The House rose at six o’clock.
After routine business.
The House again went into Committee on the currency resolutions.
After some conversational discussion with regard to the proposed modifications of the scheme.
Hon. J. S. MACDONALD argued in favor of a Provincial currency, as more to the interest of the Province, than to be borrowing money from England.
Hon. Mr. BROWN contended that the first portion had not yet been made out, the necessity for this particular scheme. The modifications, so far as they went, were satisfactory, but it appeared to him there was still a determination to go on with the establishment of a Bank of Issue. He went over the arguments used on Saturday, arguing that the carrying out of the scheme would bring incalculable ruin upon the country. Th system did not provide for the expansion of the currency top meet the requirements of the country, in moving priced to market. Then these notes might at once come back upon the Government, so that it was really equivalent to giving the Bank or Montreal just so many millions of specie.
Hon. Mr. GALT said the question was not whether the Bank of Montreal was to make a profit, but whether the arrangement proposed was to be to the advantage of the country.—the hon. member for South Oxford had never yet met the calculation which he had submitted, that the country, by entering into this arrangement with the Bank of Montreal, would just save $130,000 per annum, and if the bank found it profitable two them, that ought not to be an objection. He contended that the people of this country had a perfect right to issue their own currency. He would not enter on the question of expansion, because under the limitation to $8,000,000 the question could not be raised. It must be remembered that every dollar missed over the amount held for redemption is a source of profit to the country.
He did not shrink from declaring his conviction that the general interests of the country would be promoted by a sound currency. He held that the currency was the property of the country, and that it would be to the interest of the people that the Government should assume it. He objected to the term Bank of Issue being applied to the proposition before the House. The mere issuing of notes was no necessary part of banking, while the introduction of Provincial circulation on a specie basis, instead of being an encouragement to an issue of greenbacks, such as that which had taken place in the United States, and captivated many of our own people, would be a positive barrier in the way. The hon. gentleman had endeavored to show that the country would have made a loss, had all the banks gone into the scheme, but even supposing that loss had been incurred, it would only be until 1870, when after that time according to his own showing, the country would save 5 per cent upon all the circulation in excess of the specie held for redemption.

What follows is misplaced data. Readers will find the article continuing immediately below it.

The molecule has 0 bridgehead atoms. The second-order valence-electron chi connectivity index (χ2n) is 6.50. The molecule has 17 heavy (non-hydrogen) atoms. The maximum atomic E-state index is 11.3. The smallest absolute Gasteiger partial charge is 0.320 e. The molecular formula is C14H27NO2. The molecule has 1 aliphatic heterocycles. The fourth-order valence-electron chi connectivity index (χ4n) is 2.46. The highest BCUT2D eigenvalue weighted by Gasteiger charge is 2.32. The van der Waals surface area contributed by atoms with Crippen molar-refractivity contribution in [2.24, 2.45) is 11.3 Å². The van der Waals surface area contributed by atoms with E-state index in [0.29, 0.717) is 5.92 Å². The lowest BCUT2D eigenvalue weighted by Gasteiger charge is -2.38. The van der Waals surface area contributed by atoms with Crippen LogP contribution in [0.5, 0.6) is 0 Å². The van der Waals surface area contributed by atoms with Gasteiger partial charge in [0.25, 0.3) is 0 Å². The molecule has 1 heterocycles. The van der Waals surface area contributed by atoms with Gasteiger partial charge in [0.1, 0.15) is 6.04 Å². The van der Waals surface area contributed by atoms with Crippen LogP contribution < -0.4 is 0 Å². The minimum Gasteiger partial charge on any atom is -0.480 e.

Mr. CARTWRIGHT admitted that the profits of the circulation ought to belong to the country, but before the government assumed the currency int should remove the restrictions with which banking operations were now surrounded in this country. He said the negotiation of the whole issue of $8,000,000 with the Bank of Montreal would be an act of gross injustice to the Banks of Upper Canada, whose circulation would we curtailed to the extent of $5,000,000, and he thought the arrangement might have been started among all the banks. He believed it was a sound policy to secure the profits of the currency to the country at large, and that the banks would not have much objection to it were they allowed unrestricted use of their capital.
Mr. GIBBS believed that the proposed limitation of the issue was a mistake. Id there was to be a Provincial currency at all, there ought to be equal facilities offered to all the banks, to avail themselves of it. He would prefer to see these resolutions withdrawn, and the money raised on the proposed 7 per cent debentures. He then proceeded to argue that the Government notes would displace those of the banks.
Further discussion ensued, and the Committee rose and reported the resolutions as amended by the Government.
The House adjourned at 11:20.